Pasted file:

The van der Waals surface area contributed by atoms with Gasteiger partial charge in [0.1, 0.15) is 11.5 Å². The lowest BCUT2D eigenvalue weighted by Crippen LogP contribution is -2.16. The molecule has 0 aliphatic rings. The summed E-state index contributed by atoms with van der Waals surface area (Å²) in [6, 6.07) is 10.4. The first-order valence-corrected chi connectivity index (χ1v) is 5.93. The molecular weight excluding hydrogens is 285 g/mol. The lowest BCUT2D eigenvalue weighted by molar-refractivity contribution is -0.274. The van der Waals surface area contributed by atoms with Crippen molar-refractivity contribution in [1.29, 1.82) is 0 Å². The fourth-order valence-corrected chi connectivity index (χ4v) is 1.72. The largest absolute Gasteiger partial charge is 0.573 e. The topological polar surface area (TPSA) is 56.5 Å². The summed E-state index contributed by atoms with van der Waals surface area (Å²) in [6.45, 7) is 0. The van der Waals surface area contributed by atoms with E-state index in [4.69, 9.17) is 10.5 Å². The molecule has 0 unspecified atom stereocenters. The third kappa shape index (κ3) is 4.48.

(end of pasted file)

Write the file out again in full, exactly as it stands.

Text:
The van der Waals surface area contributed by atoms with Gasteiger partial charge in [0.1, 0.15) is 11.5 Å². The lowest BCUT2D eigenvalue weighted by Crippen LogP contribution is -2.16. The molecule has 0 aliphatic rings. The summed E-state index contributed by atoms with van der Waals surface area (Å²) in [6, 6.07) is 10.4. The first-order valence-corrected chi connectivity index (χ1v) is 5.93. The molecular weight excluding hydrogens is 285 g/mol. The lowest BCUT2D eigenvalue weighted by molar-refractivity contribution is -0.274. The van der Waals surface area contributed by atoms with Crippen molar-refractivity contribution in [1.29, 1.82) is 0 Å². The fourth-order valence-corrected chi connectivity index (χ4v) is 1.72. The largest absolute Gasteiger partial charge is 0.573 e. The topological polar surface area (TPSA) is 56.5 Å². The summed E-state index contributed by atoms with van der Waals surface area (Å²) in [6.45, 7) is 0. The van der Waals surface area contributed by atoms with E-state index in [4.69, 9.17) is 10.5 Å². The molecule has 0 unspecified atom stereocenters. The third kappa shape index (κ3) is 4.48.